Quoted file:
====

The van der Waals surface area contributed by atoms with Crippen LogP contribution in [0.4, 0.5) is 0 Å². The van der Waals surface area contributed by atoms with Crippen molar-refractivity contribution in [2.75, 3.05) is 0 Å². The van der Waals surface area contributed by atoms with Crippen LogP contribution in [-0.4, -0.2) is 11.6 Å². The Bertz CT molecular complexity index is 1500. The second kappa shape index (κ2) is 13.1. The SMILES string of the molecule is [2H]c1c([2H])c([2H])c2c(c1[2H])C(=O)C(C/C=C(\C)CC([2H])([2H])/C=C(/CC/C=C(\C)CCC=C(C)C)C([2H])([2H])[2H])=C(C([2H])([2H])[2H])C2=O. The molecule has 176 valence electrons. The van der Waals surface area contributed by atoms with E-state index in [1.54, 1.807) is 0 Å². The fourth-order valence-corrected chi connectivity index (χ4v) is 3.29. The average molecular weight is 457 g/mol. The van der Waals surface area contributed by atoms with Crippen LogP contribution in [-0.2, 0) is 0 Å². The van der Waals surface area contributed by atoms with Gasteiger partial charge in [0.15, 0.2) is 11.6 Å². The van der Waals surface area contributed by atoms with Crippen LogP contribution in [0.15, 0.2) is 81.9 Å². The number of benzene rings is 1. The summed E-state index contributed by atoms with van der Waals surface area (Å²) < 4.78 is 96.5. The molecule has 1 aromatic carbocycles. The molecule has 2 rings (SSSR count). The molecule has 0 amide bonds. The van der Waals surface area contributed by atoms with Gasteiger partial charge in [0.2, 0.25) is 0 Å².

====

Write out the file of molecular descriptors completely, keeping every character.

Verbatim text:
The van der Waals surface area contributed by atoms with Crippen LogP contribution in [0.4, 0.5) is 0 Å². The van der Waals surface area contributed by atoms with Crippen molar-refractivity contribution in [2.75, 3.05) is 0 Å². The van der Waals surface area contributed by atoms with Crippen LogP contribution in [-0.4, -0.2) is 11.6 Å². The Bertz CT molecular complexity index is 1500. The second kappa shape index (κ2) is 13.1. The SMILES string of the molecule is [2H]c1c([2H])c([2H])c2c(c1[2H])C(=O)C(C/C=C(\C)CC([2H])([2H])/C=C(/CC/C=C(\C)CCC=C(C)C)C([2H])([2H])[2H])=C(C([2H])([2H])[2H])C2=O. The molecule has 176 valence electrons. The van der Waals surface area contributed by atoms with E-state index in [1.54, 1.807) is 0 Å². The fourth-order valence-corrected chi connectivity index (χ4v) is 3.29. The average molecular weight is 457 g/mol. The van der Waals surface area contributed by atoms with Crippen LogP contribution in [-0.2, 0) is 0 Å². The van der Waals surface area contributed by atoms with Gasteiger partial charge in [0.15, 0.2) is 11.6 Å². The van der Waals surface area contributed by atoms with Crippen LogP contribution in [0.15, 0.2) is 81.9 Å². The number of benzene rings is 1. The summed E-state index contributed by atoms with van der Waals surface area (Å²) < 4.78 is 96.5. The molecule has 1 aromatic carbocycles. The molecule has 2 rings (SSSR count). The molecule has 0 amide bonds. The van der Waals surface area contributed by atoms with Gasteiger partial charge in [0.2, 0.25) is 0 Å².